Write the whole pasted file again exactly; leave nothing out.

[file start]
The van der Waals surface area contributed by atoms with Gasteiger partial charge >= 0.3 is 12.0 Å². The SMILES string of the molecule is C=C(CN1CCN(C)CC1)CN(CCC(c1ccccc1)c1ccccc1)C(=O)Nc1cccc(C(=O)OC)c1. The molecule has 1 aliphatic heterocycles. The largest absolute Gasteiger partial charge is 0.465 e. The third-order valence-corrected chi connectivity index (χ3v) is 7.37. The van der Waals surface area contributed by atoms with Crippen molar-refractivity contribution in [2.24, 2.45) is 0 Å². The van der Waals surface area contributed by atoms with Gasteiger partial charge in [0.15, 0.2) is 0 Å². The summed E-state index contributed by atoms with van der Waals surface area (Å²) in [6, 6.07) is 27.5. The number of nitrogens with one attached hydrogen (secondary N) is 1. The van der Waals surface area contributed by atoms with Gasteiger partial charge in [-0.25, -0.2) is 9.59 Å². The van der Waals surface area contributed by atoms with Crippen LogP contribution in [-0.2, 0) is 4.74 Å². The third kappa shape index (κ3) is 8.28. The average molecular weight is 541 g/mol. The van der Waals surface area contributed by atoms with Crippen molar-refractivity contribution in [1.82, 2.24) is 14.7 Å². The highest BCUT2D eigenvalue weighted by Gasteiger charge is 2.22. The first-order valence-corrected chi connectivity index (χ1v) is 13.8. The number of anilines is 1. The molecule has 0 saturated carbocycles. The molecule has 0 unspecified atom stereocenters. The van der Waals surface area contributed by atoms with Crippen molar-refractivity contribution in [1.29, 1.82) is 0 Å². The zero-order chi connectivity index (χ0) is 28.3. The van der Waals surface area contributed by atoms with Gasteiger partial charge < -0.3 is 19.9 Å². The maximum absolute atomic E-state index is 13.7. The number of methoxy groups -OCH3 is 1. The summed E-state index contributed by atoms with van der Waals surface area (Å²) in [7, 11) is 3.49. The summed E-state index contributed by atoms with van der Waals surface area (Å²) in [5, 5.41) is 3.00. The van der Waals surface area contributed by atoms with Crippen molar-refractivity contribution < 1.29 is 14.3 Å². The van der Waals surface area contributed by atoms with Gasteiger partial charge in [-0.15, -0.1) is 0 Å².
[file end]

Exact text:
The van der Waals surface area contributed by atoms with Gasteiger partial charge >= 0.3 is 12.0 Å². The SMILES string of the molecule is C=C(CN1CCN(C)CC1)CN(CCC(c1ccccc1)c1ccccc1)C(=O)Nc1cccc(C(=O)OC)c1. The molecule has 1 aliphatic heterocycles. The largest absolute Gasteiger partial charge is 0.465 e. The third-order valence-corrected chi connectivity index (χ3v) is 7.37. The van der Waals surface area contributed by atoms with Crippen molar-refractivity contribution in [2.24, 2.45) is 0 Å². The van der Waals surface area contributed by atoms with Gasteiger partial charge in [0.15, 0.2) is 0 Å². The summed E-state index contributed by atoms with van der Waals surface area (Å²) in [6, 6.07) is 27.5. The number of nitrogens with one attached hydrogen (secondary N) is 1. The van der Waals surface area contributed by atoms with Gasteiger partial charge in [-0.25, -0.2) is 9.59 Å². The van der Waals surface area contributed by atoms with Crippen LogP contribution in [-0.2, 0) is 4.74 Å². The third kappa shape index (κ3) is 8.28. The average molecular weight is 541 g/mol. The van der Waals surface area contributed by atoms with Crippen molar-refractivity contribution in [1.82, 2.24) is 14.7 Å². The highest BCUT2D eigenvalue weighted by Gasteiger charge is 2.22. The first-order valence-corrected chi connectivity index (χ1v) is 13.8. The number of anilines is 1. The molecule has 0 saturated carbocycles. The molecule has 0 unspecified atom stereocenters. The van der Waals surface area contributed by atoms with Crippen molar-refractivity contribution in [1.29, 1.82) is 0 Å². The zero-order chi connectivity index (χ0) is 28.3. The van der Waals surface area contributed by atoms with Gasteiger partial charge < -0.3 is 19.9 Å². The maximum absolute atomic E-state index is 13.7. The number of methoxy groups -OCH3 is 1. The summed E-state index contributed by atoms with van der Waals surface area (Å²) in [7, 11) is 3.49. The summed E-state index contributed by atoms with van der Waals surface area (Å²) in [5, 5.41) is 3.00. The van der Waals surface area contributed by atoms with Crippen molar-refractivity contribution < 1.29 is 14.3 Å². The van der Waals surface area contributed by atoms with Gasteiger partial charge in [-0.15, -0.1) is 0 Å².